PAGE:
Last Sunday, the German Protestant Church’s religious cult specialist called Tom Cruise the “Goebbels of Scientology.” This comparison of the War of the Worlds actor and the head of the Nazi propaganda machine is only the most recent example of a German official having harsh words for the Church of Scientology. Last month, a German Defense Ministry spokesman said Cruise couldn’t film his movie at military sites because the actor had “publicly professed to being a member of the Scientology cult.” (The ministry later reversed its position.) What’s Germany’s beef with Scientology, anyway?
Some German officials believe Scientology’s ideology is rooted in a kind of political extremism—a bit of a sensitive area for Germany since World War II. They also argue that Scientology is not a religion but a business, since local churches operate like franchises of the main organization.
No European nations outlaw Scientology, but many have given the group a hard time. Since the Church of Scientology established itself on the continent in the 1950s, it’s waged frequent legal battles to gain recognition as a religious organization. The group has aggressively pursued its rights, and this rubs some public officials the wrong way. Europe has a tradition of state churches, and religion is often a part of national identity. Scientology engages in active recruitment of potential church members. In that respect, it’s similar to another group that’s been the source of longstanding resentment in Germany: Jehovah’s Witnesses. (In 2005 the evangelical group finally won a 15-year fight in the city of Berlin to collect church taxes and construct buildings.)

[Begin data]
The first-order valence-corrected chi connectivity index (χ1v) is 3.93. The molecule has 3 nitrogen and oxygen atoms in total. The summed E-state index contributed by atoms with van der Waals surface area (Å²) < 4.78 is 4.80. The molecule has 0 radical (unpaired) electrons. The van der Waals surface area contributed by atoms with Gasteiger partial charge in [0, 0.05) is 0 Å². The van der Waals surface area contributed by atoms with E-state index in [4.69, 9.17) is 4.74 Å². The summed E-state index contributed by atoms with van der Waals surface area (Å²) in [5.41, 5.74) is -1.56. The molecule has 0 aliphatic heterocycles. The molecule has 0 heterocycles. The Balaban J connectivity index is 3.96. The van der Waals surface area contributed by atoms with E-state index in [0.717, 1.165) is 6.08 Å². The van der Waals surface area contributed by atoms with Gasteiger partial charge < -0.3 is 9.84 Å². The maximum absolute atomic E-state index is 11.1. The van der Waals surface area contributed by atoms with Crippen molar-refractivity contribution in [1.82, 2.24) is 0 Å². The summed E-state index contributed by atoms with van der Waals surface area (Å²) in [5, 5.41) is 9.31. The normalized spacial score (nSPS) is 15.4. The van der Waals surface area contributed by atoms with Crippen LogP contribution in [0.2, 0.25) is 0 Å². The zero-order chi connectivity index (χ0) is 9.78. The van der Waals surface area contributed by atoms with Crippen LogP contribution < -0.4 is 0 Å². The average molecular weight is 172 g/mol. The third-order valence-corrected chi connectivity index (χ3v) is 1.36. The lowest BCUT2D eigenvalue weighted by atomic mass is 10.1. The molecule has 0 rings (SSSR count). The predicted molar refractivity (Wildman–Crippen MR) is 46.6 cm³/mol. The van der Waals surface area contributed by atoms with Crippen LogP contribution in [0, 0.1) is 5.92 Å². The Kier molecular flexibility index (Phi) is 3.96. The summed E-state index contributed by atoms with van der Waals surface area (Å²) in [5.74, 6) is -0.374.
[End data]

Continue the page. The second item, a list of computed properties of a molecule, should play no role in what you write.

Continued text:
Since 1997 Germany has conducted surveillance on the Church of Scientology, collecting publicly available information and questioning individual Scientologists. Some German states have stopped the practice in recent years, and in 2001 a Berlin court banned government spies from infiltrating the group. But Church of Scientology officials say that the government still taps the organization’s phones, monitors mail, and uses undercover agents. (The German Office for the Protection of the Constitution, the federal intelligence agency, confirms that they do some monitoring of the church.)
German objections to Scientology have even shown up in civil service applications. A 1998 New York Times article reported that applicants for positions with the Bavarian state government had to state whether they had any connections to Scientology; those who wanted to join political parties, unions, and professional clubs had to answer similar questions. Doing business with Scientologists can be problematic, too. In 2000, the German government questioned whether a Windows 2000 tool developed by a Scientologist could be adopted by public agencies.
While Germany is Scientology’s most outspoken critic, other European nations have also been suspicious of the U.S.-based movement. France considered banning the church in 2000, saying in a government report that “when such organisations disrupt public order and violate human dignity, measures should be taken to dissolve them.” A few weeks ago, a Russian court shut down a Scientology center in St. Petersburg, saying that the group didn’t have a license for its “auditing” and “purification” activities.
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Explainer thanks J. Gordon Melton of the Center for Studies on New Religions.